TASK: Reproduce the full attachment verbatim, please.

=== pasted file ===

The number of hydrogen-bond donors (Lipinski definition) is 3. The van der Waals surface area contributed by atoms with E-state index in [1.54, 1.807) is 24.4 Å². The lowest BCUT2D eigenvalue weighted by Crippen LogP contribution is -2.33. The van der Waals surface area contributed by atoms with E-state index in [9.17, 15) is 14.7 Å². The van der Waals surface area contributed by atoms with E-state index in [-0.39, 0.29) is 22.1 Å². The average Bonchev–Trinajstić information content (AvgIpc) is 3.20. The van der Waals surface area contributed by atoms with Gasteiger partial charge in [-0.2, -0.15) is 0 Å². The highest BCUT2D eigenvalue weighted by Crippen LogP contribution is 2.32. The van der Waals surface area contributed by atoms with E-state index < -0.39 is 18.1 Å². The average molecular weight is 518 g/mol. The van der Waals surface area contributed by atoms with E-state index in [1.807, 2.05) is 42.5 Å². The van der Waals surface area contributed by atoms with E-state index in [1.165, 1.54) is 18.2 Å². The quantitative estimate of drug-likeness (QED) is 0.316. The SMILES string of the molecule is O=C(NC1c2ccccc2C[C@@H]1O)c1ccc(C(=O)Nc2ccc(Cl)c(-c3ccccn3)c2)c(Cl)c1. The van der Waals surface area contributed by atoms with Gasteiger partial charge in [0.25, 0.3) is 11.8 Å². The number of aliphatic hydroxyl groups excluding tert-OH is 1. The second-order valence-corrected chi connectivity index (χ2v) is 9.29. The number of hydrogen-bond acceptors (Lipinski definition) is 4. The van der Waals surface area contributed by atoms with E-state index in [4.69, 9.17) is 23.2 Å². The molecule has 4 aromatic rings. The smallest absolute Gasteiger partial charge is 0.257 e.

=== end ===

The number of hydrogen-bond donors (Lipinski definition) is 3. The van der Waals surface area contributed by atoms with E-state index in [1.54, 1.807) is 24.4 Å². The lowest BCUT2D eigenvalue weighted by Crippen LogP contribution is -2.33. The van der Waals surface area contributed by atoms with E-state index in [9.17, 15) is 14.7 Å². The van der Waals surface area contributed by atoms with E-state index in [-0.39, 0.29) is 22.1 Å². The average Bonchev–Trinajstić information content (AvgIpc) is 3.20. The van der Waals surface area contributed by atoms with Gasteiger partial charge in [-0.2, -0.15) is 0 Å². The highest BCUT2D eigenvalue weighted by Crippen LogP contribution is 2.32. The van der Waals surface area contributed by atoms with E-state index < -0.39 is 18.1 Å². The average molecular weight is 518 g/mol. The van der Waals surface area contributed by atoms with E-state index in [1.807, 2.05) is 42.5 Å². The van der Waals surface area contributed by atoms with E-state index in [1.165, 1.54) is 18.2 Å². The quantitative estimate of drug-likeness (QED) is 0.316. The SMILES string of the molecule is O=C(NC1c2ccccc2C[C@@H]1O)c1ccc(C(=O)Nc2ccc(Cl)c(-c3ccccn3)c2)c(Cl)c1. The van der Waals surface area contributed by atoms with Gasteiger partial charge in [0.25, 0.3) is 11.8 Å². The number of aliphatic hydroxyl groups excluding tert-OH is 1. The second-order valence-corrected chi connectivity index (χ2v) is 9.29. The number of hydrogen-bond acceptors (Lipinski definition) is 4. The van der Waals surface area contributed by atoms with E-state index in [4.69, 9.17) is 23.2 Å². The molecule has 4 aromatic rings. The smallest absolute Gasteiger partial charge is 0.257 e.